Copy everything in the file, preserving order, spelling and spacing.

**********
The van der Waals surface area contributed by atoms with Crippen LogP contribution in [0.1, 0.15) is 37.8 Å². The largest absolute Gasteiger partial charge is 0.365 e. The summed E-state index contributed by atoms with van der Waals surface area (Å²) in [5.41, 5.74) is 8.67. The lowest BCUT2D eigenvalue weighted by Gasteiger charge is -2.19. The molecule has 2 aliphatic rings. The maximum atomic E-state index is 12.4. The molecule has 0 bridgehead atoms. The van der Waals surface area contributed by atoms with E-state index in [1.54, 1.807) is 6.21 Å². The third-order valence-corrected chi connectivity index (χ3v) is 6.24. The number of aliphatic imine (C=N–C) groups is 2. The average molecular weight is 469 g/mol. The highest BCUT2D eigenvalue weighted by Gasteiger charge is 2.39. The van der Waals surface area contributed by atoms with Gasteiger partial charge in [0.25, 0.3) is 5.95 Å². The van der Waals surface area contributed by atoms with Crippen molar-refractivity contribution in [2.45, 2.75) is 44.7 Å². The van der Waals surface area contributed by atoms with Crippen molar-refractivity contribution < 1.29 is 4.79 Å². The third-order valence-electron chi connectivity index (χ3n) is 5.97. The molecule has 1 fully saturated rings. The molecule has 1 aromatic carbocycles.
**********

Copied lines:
The van der Waals surface area contributed by atoms with Crippen LogP contribution in [0.1, 0.15) is 37.8 Å². The largest absolute Gasteiger partial charge is 0.365 e. The summed E-state index contributed by atoms with van der Waals surface area (Å²) in [5.41, 5.74) is 8.67. The lowest BCUT2D eigenvalue weighted by Gasteiger charge is -2.19. The molecule has 2 aliphatic rings. The maximum atomic E-state index is 12.4. The molecule has 0 bridgehead atoms. The van der Waals surface area contributed by atoms with E-state index in [1.54, 1.807) is 6.21 Å². The third-order valence-corrected chi connectivity index (χ3v) is 6.24. The number of aliphatic imine (C=N–C) groups is 2. The average molecular weight is 469 g/mol. The highest BCUT2D eigenvalue weighted by Gasteiger charge is 2.39. The van der Waals surface area contributed by atoms with Gasteiger partial charge in [0.25, 0.3) is 5.95 Å². The van der Waals surface area contributed by atoms with Crippen molar-refractivity contribution in [2.45, 2.75) is 44.7 Å². The van der Waals surface area contributed by atoms with Crippen molar-refractivity contribution < 1.29 is 4.79 Å². The third-order valence-electron chi connectivity index (χ3n) is 5.97. The molecule has 1 fully saturated rings. The molecule has 1 aromatic carbocycles.